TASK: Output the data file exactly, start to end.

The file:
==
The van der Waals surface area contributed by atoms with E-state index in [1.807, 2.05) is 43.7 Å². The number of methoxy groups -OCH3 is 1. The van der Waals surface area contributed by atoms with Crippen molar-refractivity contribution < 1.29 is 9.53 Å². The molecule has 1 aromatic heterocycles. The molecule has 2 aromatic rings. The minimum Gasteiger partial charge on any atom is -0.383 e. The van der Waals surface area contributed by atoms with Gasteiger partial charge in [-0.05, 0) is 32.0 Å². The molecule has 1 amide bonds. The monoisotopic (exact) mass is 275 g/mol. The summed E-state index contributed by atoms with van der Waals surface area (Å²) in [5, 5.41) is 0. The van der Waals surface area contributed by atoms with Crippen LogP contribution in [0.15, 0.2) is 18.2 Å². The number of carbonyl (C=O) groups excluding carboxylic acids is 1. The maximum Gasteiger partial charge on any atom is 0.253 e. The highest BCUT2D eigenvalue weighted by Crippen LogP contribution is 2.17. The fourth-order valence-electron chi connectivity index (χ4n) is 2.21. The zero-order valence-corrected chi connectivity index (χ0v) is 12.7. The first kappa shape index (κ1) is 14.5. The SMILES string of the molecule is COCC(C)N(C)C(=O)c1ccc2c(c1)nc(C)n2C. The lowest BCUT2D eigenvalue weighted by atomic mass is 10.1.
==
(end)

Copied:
The van der Waals surface area contributed by atoms with E-state index in [1.807, 2.05) is 43.7 Å². The number of methoxy groups -OCH3 is 1. The van der Waals surface area contributed by atoms with Crippen molar-refractivity contribution < 1.29 is 9.53 Å². The molecule has 1 aromatic heterocycles. The molecule has 2 aromatic rings. The minimum Gasteiger partial charge on any atom is -0.383 e. The van der Waals surface area contributed by atoms with Gasteiger partial charge in [-0.05, 0) is 32.0 Å². The molecule has 1 amide bonds. The monoisotopic (exact) mass is 275 g/mol. The summed E-state index contributed by atoms with van der Waals surface area (Å²) in [5, 5.41) is 0. The van der Waals surface area contributed by atoms with Crippen LogP contribution in [0.15, 0.2) is 18.2 Å². The number of carbonyl (C=O) groups excluding carboxylic acids is 1. The maximum Gasteiger partial charge on any atom is 0.253 e. The highest BCUT2D eigenvalue weighted by Crippen LogP contribution is 2.17. The fourth-order valence-electron chi connectivity index (χ4n) is 2.21. The zero-order valence-corrected chi connectivity index (χ0v) is 12.7. The first kappa shape index (κ1) is 14.5. The SMILES string of the molecule is COCC(C)N(C)C(=O)c1ccc2c(c1)nc(C)n2C. The lowest BCUT2D eigenvalue weighted by atomic mass is 10.1.